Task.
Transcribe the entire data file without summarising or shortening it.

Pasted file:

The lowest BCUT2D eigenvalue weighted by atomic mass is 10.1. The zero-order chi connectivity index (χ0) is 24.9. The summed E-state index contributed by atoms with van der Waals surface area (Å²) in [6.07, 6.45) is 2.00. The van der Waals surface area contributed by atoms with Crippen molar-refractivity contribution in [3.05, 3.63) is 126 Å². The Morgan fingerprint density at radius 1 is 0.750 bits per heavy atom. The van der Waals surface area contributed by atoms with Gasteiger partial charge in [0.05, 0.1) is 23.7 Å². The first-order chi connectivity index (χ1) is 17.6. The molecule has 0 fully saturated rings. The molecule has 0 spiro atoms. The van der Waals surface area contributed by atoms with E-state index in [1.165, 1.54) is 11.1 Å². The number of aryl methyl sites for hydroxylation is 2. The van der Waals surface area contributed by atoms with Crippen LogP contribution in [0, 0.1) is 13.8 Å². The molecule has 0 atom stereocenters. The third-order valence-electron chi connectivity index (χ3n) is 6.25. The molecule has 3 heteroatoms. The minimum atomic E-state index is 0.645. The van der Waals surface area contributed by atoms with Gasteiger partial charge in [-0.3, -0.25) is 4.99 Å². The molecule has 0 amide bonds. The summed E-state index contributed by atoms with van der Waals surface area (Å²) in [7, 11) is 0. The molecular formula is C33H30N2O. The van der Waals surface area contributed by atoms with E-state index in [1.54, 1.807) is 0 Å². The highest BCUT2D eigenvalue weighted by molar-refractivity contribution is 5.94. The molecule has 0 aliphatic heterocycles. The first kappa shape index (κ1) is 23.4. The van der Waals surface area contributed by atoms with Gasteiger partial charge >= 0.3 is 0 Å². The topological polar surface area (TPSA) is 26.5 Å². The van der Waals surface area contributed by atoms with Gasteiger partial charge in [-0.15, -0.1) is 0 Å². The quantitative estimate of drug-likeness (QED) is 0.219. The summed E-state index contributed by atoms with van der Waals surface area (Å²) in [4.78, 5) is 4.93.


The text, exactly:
The lowest BCUT2D eigenvalue weighted by atomic mass is 10.1. The zero-order chi connectivity index (χ0) is 24.9. The summed E-state index contributed by atoms with van der Waals surface area (Å²) in [6.07, 6.45) is 2.00. The van der Waals surface area contributed by atoms with Crippen molar-refractivity contribution in [3.05, 3.63) is 126 Å². The Morgan fingerprint density at radius 1 is 0.750 bits per heavy atom. The van der Waals surface area contributed by atoms with Gasteiger partial charge in [0.05, 0.1) is 23.7 Å². The first-order chi connectivity index (χ1) is 17.6. The molecule has 0 fully saturated rings. The molecule has 0 spiro atoms. The van der Waals surface area contributed by atoms with E-state index in [1.165, 1.54) is 11.1 Å². The number of aryl methyl sites for hydroxylation is 2. The van der Waals surface area contributed by atoms with Crippen LogP contribution in [0, 0.1) is 13.8 Å². The molecule has 0 atom stereocenters. The third-order valence-electron chi connectivity index (χ3n) is 6.25. The molecule has 3 heteroatoms. The minimum atomic E-state index is 0.645. The van der Waals surface area contributed by atoms with Gasteiger partial charge in [-0.3, -0.25) is 4.99 Å². The molecule has 0 amide bonds. The summed E-state index contributed by atoms with van der Waals surface area (Å²) in [7, 11) is 0. The molecular formula is C33H30N2O. The van der Waals surface area contributed by atoms with E-state index in [1.54, 1.807) is 0 Å². The highest BCUT2D eigenvalue weighted by molar-refractivity contribution is 5.94. The molecule has 0 aliphatic heterocycles. The first kappa shape index (κ1) is 23.4. The van der Waals surface area contributed by atoms with Gasteiger partial charge >= 0.3 is 0 Å². The topological polar surface area (TPSA) is 26.5 Å². The van der Waals surface area contributed by atoms with Gasteiger partial charge in [-0.15, -0.1) is 0 Å². The quantitative estimate of drug-likeness (QED) is 0.219. The summed E-state index contributed by atoms with van der Waals surface area (Å²) in [4.78, 5) is 4.93.